Hunt the last planet

While Pluto takes center stage with New Horizons’ arrival, backyard observers can get their own glimpse of this enigmatic world.
By | Published: June 30, 2015 | Last updated on May 18, 2023
Use the naked-eye, binocular, and telescope (left to right) charts of Pluto’s area to help you track down the distant planet.
Astronomy: Roen Kelly
When astronomy enthusiasts look back on 2015, the unveiling of Pluto surely will rank among the highlights. The distant world has fired the public’s imagination ever since American astronomer Clyde Tombaugh first spotted it in 1930. An intriguing and enigmatic object for most of the 85 years since, planetary scientists will get their first detailed views this July when the New Horizons spacecraft flies past.
Pluto begins July 0.8° north-northeast of Xi22) Sagittarii and closes the month 0.3° north of it. This chart shows stars to magnitude 14.5.
Astronomy: Roen Kelly

Coincidentally, Pluto also comes to peak visibility in Earth’s sky during July. Although the dwarf planet shines feebly at magnitude 14.1, observers under a dark sky with the right equipment who know exactly where to look can glimpse the dim glow with their own eyes. Pluto reaches opposition July 6, when it lies opposite the Sun in our sky and stays visible all night. But the planet’s visibility changes so slowly that it remains a tempting target all month.

To take advantage of this Pluto viewing opportunity, you’ll want to use an 8-inch or larger telescope. Although expert observers under excellent conditions have spotted the speck of light through 5-inch scopes, the added light-gathering power of larger instruments makes the task far easier. If you don’t have a telescope big enough, consider hooking up with a member of a local astronomy club who does.

Once you’ve got your gear ready, line up a first-class observing site. For Pluto hunting, this means one that offers a dark sky as well as good seeing conditions. You’ll get steadier eyepiece views if you look out over a grassy field or a wooded expanse. Don’t aim your scope over areas that absorb the Sun’s heat in daytime and reradiate it at night, such as asphalt parking lots or your neighbor’s house.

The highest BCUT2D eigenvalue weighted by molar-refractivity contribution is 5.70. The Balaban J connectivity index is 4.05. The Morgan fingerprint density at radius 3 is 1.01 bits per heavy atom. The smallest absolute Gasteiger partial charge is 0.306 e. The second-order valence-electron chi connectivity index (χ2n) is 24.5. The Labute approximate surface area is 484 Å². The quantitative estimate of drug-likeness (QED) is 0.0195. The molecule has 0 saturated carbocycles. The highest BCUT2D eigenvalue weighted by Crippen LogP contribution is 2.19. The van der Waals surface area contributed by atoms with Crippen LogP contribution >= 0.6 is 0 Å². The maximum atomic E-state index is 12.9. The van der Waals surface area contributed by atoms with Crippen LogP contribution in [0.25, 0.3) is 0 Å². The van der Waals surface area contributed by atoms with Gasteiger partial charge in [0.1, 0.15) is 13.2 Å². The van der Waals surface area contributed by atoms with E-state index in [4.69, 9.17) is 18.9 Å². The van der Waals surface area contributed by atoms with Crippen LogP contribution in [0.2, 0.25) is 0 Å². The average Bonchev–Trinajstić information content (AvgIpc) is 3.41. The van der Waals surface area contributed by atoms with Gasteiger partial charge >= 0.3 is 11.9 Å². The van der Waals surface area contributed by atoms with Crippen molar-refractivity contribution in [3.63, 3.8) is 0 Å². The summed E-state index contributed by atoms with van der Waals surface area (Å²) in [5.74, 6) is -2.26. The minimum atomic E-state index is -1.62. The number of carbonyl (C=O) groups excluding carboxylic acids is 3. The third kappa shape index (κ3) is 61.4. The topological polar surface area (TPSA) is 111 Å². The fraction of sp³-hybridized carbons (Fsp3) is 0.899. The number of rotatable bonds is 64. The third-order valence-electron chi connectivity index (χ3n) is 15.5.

Just as the lights of a city or town can drown out Pluto’s glow, so too can the Moon’s natural illumination. Try to observe when our satellite is out of the sky, preferably within a week or so of the July 15/16 New Moon (fittingly at the same time that New Horizons will be sending its most detailed images).

Once the night you’ve targeted for your search arrives, plan to reach your site by sunset. Set up your scope right away so it can start to cool to the air temperature. In the hour or so this process takes, your eyes will adapt to the darkness.

Sliding through the Archer
Now you are ready to search for Pluto. First, home in on a triangle of bright stars in the northeastern part of Sagittarius the Archer. Pi (π), Omicron (ο), and Xi22) Sagittarii lie due north of the handle in that constellation’s conspicuous Teapot asterism.

Use magnitude 3.5 Xi2 as an anchor to star-hop to Pluto with the help of the telescopic view above. We plotted the planet’s positions during the evening hours for North America. The chart shows background stars to magnitude 14.5, so you should be able to discern Pluto. If you can’t tell which point of light it is, sketch five or six stars near the correct position. Then return to the same field a night or two later. The “star” that moved is Pluto. Don’t expect to see the cratered landscape that New Horizons likely will reveal. Instead, simply marvel at your ability to see this dim and no longer quite so mysterious dot from across the solar system.
Pluto looks like a mere dot through a telescope; the thrill comes in seeing the distant planet at all.
John Chumack